Construction of thought processes, including remembering, problem solving, and decision-making, from childhood through adolescence to adulthood.
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Brain development in infants & early childhood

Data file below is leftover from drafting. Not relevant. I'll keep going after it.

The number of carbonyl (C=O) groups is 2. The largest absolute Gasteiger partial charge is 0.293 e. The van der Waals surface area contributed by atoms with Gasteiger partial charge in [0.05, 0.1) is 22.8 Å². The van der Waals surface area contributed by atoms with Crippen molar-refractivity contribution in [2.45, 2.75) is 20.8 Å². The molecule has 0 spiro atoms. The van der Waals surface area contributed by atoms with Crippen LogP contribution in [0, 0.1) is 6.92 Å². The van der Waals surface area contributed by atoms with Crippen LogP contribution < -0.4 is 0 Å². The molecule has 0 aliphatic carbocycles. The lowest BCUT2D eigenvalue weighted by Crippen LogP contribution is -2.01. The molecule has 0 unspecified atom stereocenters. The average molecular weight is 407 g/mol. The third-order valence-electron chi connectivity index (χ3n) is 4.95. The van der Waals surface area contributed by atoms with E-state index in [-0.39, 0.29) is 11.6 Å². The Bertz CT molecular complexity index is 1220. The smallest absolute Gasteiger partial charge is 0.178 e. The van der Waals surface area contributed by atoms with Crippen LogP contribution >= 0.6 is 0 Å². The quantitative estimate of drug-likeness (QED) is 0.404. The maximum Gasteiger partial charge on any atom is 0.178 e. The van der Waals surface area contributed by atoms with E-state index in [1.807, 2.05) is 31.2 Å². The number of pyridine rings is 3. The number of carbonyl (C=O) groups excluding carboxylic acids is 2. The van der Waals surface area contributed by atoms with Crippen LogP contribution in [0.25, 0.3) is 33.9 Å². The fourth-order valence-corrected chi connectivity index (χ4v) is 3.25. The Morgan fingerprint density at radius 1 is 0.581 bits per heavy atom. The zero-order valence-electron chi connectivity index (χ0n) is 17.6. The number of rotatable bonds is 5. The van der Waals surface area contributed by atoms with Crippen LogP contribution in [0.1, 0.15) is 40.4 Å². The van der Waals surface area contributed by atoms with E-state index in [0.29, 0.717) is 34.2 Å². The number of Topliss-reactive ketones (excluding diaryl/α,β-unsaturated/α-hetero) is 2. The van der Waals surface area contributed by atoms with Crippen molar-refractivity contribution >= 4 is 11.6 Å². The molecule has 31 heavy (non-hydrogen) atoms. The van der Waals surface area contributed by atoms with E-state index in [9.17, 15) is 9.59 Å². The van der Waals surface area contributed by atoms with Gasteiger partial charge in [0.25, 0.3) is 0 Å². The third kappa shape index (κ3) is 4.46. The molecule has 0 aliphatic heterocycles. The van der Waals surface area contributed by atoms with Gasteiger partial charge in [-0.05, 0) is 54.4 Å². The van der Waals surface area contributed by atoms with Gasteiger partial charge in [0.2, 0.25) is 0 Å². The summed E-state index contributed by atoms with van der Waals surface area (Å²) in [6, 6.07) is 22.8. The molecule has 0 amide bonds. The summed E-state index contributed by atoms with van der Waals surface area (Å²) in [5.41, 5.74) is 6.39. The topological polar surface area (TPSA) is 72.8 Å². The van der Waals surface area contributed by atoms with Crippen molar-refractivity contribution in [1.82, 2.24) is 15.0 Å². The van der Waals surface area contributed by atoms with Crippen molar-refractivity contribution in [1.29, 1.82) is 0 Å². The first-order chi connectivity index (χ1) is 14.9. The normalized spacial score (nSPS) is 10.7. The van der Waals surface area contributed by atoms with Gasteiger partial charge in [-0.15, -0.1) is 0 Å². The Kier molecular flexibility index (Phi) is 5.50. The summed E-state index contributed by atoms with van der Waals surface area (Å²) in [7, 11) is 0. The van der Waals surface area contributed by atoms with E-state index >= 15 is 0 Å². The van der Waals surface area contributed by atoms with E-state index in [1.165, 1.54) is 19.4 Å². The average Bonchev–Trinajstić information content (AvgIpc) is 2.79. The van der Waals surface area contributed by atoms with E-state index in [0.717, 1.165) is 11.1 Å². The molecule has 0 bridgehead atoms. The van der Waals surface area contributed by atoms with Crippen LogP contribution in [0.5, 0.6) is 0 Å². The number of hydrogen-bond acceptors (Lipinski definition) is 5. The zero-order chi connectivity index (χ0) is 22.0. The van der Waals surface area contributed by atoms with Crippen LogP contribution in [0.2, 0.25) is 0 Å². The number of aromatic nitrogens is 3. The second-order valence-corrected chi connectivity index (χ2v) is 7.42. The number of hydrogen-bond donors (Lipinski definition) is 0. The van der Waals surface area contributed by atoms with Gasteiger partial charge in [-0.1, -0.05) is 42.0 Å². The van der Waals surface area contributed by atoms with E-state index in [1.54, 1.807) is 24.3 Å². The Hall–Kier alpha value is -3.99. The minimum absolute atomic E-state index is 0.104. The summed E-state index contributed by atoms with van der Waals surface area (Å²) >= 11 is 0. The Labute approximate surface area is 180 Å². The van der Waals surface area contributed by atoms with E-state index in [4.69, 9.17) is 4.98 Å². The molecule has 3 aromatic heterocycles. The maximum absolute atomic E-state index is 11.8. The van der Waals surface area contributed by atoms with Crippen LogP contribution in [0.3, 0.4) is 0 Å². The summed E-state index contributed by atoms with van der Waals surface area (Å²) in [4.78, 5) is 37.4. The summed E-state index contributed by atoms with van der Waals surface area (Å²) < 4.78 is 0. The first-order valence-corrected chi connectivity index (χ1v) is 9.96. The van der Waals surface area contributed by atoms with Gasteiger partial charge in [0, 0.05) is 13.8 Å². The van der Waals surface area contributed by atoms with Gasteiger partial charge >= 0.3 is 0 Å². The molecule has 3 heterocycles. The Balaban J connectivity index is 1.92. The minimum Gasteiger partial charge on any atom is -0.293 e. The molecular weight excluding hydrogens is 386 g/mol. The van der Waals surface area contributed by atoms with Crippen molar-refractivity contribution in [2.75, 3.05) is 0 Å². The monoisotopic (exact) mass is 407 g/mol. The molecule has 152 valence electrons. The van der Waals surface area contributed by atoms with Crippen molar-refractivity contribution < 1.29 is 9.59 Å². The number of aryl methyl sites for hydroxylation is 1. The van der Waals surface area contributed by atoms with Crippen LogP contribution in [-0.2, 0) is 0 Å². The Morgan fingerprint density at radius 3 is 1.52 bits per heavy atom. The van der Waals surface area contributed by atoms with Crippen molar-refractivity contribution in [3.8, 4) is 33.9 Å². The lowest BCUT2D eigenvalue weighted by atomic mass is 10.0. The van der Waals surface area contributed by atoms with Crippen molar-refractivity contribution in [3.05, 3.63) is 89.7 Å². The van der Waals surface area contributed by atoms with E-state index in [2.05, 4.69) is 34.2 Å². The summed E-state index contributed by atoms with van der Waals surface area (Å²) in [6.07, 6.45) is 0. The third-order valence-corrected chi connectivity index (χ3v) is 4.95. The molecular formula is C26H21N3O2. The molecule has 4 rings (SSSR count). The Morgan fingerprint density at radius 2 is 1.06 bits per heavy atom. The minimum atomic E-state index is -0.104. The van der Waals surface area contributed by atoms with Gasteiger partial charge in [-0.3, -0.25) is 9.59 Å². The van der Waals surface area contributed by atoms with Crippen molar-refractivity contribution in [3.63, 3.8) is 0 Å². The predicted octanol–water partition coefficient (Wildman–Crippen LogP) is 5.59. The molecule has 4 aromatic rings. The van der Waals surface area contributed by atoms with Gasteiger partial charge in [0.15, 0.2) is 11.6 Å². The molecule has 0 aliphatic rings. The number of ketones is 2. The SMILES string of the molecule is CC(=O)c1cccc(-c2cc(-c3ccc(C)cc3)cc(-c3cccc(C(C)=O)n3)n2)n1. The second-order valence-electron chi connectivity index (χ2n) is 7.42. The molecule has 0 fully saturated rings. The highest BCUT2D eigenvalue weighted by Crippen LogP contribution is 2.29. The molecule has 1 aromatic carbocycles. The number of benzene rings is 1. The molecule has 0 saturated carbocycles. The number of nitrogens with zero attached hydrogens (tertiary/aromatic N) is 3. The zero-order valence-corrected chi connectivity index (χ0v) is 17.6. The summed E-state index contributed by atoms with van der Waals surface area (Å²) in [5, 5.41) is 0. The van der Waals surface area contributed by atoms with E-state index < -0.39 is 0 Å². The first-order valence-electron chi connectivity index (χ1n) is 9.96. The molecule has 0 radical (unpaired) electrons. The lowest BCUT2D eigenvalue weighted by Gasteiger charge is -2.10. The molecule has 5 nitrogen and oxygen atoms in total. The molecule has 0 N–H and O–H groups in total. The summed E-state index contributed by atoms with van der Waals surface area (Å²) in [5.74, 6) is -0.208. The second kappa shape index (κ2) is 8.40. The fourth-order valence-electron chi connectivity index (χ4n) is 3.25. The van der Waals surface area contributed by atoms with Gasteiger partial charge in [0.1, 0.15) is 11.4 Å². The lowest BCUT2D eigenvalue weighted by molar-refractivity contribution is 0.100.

A newborn baby's brain is fairly developed to carry out all the bodily functions throughout his life, but the sections of the brain that are involved in regulating emotions, language, and abstract thought grow and develop after birth. A child's brain develops manifold during the first 3 years of life. The development of a child's brain is influenced by a variety of factors such as a child's relationships, the experiences he/she has, the stimulation he/she receives and the environment. Development of Mature Brain Cells Myelin is tissue that insulates brain cells with a sheath that ensures clear transmission across synapses; the reason young children process information slowly is because their brain cells lack myelin needed for quicker transmission of nerve impulses. A child's experiences affect the growth of mature brain cells way into adulthood. Role of Breast Milk in Brain Development Breast milk contains various fatty substances that support healthy brain development in babies. Mothers must breastfeed their babies exclusively for the first 6 months of life. In case a mother is unable to breastfeed her child due to breastfeeding problems such as low milk supply, she can give formula milk such as Enfamil to the baby for optimum brain development. Enfamil is enriched with essential nutrients such as DHA and ARA. Enfamil is the only infant formula inspired by breast milk and is specially designed to meet the nutritional needs of your growing baby. Use code MYLO20 to avail of a flat 20% discount on Enfamil while ordering from Enfashop. Newborns and Infants According to the Centers for Disease Control and Prevention, newborns and infants are beginning to recognize voices, focus their eyes, and develop bonds of love and trust. This will be the foundation of the learning process of memory, language, thinking, and reasoning. At this stage your child is like a sponge in the way he will absorb and be impacted by his experiences, so the way you hold, cuddle, and interact with the child will set the basis for how he interacts with you and others in coming years. Warnings for Newborns and Infants Though his brain is growing fast, your newborn will still have weak neck muscles; always support his head and avoid situations that could shake him. Toddler Toddler, a child becomes mobile. With this will come independence and defiance. Be strong and be an all-star parent, and provide your child with balanced support and encouragement during this phase in spite of the personal challenges your patience may face; research cited by the Department of Health and Human Services has shown that both intensive and prolonged stress can disrupt early brain development and compromise the functioning of her nervous and/or immune system. Specifically, experiencing unhealthy stress when young can affect the development of your child’s stress circuits, causing the child to develop a low-stress threshold and become overly reactive to adverse experiences throughout life. How to enhance your toddler's brain development? Apart from the stimulation, you provide to your child, you also need to supplement your child's nutrition with a nutritious milk powder that can assist in the optimal mental and physical development of your child. Enfagrow is a great choice for this since it is fortified with DHA and also contains various minerals and vitamins which facilitate your child's development. Use code MYLO20 to avail of a flat 20% discount on Enfagrow while ordering from Enfashop.